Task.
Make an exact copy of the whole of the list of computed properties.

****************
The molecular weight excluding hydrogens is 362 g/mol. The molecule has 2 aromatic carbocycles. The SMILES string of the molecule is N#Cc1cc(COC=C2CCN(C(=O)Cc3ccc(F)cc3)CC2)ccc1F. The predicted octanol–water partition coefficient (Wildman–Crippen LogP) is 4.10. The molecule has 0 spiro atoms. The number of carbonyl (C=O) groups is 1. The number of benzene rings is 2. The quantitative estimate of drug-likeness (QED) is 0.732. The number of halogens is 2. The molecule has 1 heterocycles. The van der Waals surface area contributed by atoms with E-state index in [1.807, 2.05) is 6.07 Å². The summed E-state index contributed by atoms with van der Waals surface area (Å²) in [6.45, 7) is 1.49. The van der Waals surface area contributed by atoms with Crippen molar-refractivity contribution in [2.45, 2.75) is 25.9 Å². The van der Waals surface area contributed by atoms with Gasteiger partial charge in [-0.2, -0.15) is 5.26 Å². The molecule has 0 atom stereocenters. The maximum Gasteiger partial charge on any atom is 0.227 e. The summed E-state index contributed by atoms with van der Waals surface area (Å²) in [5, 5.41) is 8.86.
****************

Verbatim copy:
The molecular weight excluding hydrogens is 362 g/mol. The molecule has 2 aromatic carbocycles. The SMILES string of the molecule is N#Cc1cc(COC=C2CCN(C(=O)Cc3ccc(F)cc3)CC2)ccc1F. The predicted octanol–water partition coefficient (Wildman–Crippen LogP) is 4.10. The molecule has 0 spiro atoms. The number of carbonyl (C=O) groups is 1. The number of benzene rings is 2. The quantitative estimate of drug-likeness (QED) is 0.732. The number of halogens is 2. The molecule has 1 heterocycles. The van der Waals surface area contributed by atoms with E-state index in [1.807, 2.05) is 6.07 Å². The summed E-state index contributed by atoms with van der Waals surface area (Å²) in [6.45, 7) is 1.49. The van der Waals surface area contributed by atoms with Crippen molar-refractivity contribution in [2.45, 2.75) is 25.9 Å². The van der Waals surface area contributed by atoms with Gasteiger partial charge in [-0.2, -0.15) is 5.26 Å². The molecule has 0 atom stereocenters. The maximum Gasteiger partial charge on any atom is 0.227 e. The summed E-state index contributed by atoms with van der Waals surface area (Å²) in [5, 5.41) is 8.86.